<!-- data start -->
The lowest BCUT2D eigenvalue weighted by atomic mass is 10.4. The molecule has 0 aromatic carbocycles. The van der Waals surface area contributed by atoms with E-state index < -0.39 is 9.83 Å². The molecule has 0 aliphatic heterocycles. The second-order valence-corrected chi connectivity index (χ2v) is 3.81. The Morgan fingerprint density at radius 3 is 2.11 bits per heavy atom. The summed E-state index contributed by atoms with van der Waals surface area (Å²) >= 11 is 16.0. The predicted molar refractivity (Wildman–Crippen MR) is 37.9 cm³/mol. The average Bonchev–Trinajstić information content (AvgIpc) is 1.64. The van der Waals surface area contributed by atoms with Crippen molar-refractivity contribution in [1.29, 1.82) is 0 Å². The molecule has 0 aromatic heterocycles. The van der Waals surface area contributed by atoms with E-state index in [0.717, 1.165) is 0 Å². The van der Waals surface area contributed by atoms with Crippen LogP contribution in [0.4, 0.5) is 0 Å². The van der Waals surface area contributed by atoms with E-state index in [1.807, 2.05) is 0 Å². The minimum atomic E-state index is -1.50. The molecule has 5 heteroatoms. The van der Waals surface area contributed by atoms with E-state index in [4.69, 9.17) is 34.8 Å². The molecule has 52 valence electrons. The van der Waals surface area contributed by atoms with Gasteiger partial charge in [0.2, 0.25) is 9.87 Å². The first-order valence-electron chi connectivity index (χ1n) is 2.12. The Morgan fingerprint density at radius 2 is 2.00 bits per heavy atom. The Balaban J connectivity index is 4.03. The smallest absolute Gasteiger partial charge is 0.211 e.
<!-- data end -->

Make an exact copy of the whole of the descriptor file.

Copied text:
The lowest BCUT2D eigenvalue weighted by atomic mass is 10.4. The molecule has 0 aromatic carbocycles. The van der Waals surface area contributed by atoms with E-state index < -0.39 is 9.83 Å². The molecule has 0 aliphatic heterocycles. The second-order valence-corrected chi connectivity index (χ2v) is 3.81. The Morgan fingerprint density at radius 3 is 2.11 bits per heavy atom. The summed E-state index contributed by atoms with van der Waals surface area (Å²) >= 11 is 16.0. The predicted molar refractivity (Wildman–Crippen MR) is 37.9 cm³/mol. The average Bonchev–Trinajstić information content (AvgIpc) is 1.64. The van der Waals surface area contributed by atoms with Crippen molar-refractivity contribution in [1.29, 1.82) is 0 Å². The molecule has 0 aromatic heterocycles. The van der Waals surface area contributed by atoms with E-state index in [0.717, 1.165) is 0 Å². The van der Waals surface area contributed by atoms with Crippen LogP contribution in [0.4, 0.5) is 0 Å². The van der Waals surface area contributed by atoms with E-state index in [1.807, 2.05) is 0 Å². The minimum atomic E-state index is -1.50. The molecule has 5 heteroatoms. The van der Waals surface area contributed by atoms with E-state index in [4.69, 9.17) is 34.8 Å². The molecule has 52 valence electrons. The van der Waals surface area contributed by atoms with Gasteiger partial charge in [0.2, 0.25) is 9.87 Å². The first-order valence-electron chi connectivity index (χ1n) is 2.12. The Morgan fingerprint density at radius 2 is 2.00 bits per heavy atom. The Balaban J connectivity index is 4.03. The smallest absolute Gasteiger partial charge is 0.211 e.